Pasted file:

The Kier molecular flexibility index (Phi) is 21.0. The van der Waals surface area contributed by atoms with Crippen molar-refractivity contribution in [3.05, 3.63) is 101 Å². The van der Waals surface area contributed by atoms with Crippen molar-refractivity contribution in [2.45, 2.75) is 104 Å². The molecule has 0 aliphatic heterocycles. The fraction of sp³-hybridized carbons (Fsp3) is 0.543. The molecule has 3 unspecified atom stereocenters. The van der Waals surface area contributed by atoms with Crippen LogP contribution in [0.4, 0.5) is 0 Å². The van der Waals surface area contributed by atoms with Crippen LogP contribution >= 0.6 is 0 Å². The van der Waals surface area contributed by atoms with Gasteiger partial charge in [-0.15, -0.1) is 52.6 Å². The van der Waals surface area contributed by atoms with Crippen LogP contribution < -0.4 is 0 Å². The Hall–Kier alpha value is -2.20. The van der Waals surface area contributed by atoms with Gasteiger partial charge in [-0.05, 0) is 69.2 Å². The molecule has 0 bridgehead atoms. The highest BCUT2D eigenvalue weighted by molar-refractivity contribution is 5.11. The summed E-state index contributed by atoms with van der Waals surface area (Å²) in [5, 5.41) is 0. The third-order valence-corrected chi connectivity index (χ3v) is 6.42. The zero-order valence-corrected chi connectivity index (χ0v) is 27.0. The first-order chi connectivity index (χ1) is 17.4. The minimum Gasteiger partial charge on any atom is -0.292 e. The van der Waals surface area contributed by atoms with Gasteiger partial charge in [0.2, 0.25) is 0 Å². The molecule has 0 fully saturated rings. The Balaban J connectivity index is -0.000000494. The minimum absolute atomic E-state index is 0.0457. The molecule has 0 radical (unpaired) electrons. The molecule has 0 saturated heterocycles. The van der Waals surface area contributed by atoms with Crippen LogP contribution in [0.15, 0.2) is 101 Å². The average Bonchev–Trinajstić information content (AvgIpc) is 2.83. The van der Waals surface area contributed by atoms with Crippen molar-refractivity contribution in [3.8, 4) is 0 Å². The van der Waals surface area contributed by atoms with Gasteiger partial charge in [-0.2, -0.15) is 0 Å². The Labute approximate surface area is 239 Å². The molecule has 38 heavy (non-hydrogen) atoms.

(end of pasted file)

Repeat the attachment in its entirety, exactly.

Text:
The Kier molecular flexibility index (Phi) is 21.0. The van der Waals surface area contributed by atoms with Crippen molar-refractivity contribution in [3.05, 3.63) is 101 Å². The van der Waals surface area contributed by atoms with Crippen molar-refractivity contribution in [2.45, 2.75) is 104 Å². The molecule has 0 aliphatic heterocycles. The fraction of sp³-hybridized carbons (Fsp3) is 0.543. The molecule has 3 unspecified atom stereocenters. The van der Waals surface area contributed by atoms with Crippen LogP contribution in [0.4, 0.5) is 0 Å². The van der Waals surface area contributed by atoms with Crippen LogP contribution >= 0.6 is 0 Å². The van der Waals surface area contributed by atoms with Gasteiger partial charge in [-0.15, -0.1) is 52.6 Å². The van der Waals surface area contributed by atoms with Crippen LogP contribution < -0.4 is 0 Å². The Hall–Kier alpha value is -2.20. The van der Waals surface area contributed by atoms with Gasteiger partial charge in [-0.05, 0) is 69.2 Å². The molecule has 0 bridgehead atoms. The highest BCUT2D eigenvalue weighted by molar-refractivity contribution is 5.11. The summed E-state index contributed by atoms with van der Waals surface area (Å²) in [5, 5.41) is 0. The third-order valence-corrected chi connectivity index (χ3v) is 6.42. The zero-order valence-corrected chi connectivity index (χ0v) is 27.0. The first-order chi connectivity index (χ1) is 17.4. The minimum Gasteiger partial charge on any atom is -0.292 e. The van der Waals surface area contributed by atoms with Gasteiger partial charge in [0.2, 0.25) is 0 Å². The molecule has 0 fully saturated rings. The Balaban J connectivity index is -0.000000494. The minimum absolute atomic E-state index is 0.0457. The molecule has 0 radical (unpaired) electrons. The molecule has 0 saturated heterocycles. The van der Waals surface area contributed by atoms with Crippen LogP contribution in [0.15, 0.2) is 101 Å². The average Bonchev–Trinajstić information content (AvgIpc) is 2.83. The van der Waals surface area contributed by atoms with Crippen molar-refractivity contribution in [3.8, 4) is 0 Å². The van der Waals surface area contributed by atoms with Gasteiger partial charge in [-0.2, -0.15) is 0 Å². The Labute approximate surface area is 239 Å². The molecule has 38 heavy (non-hydrogen) atoms.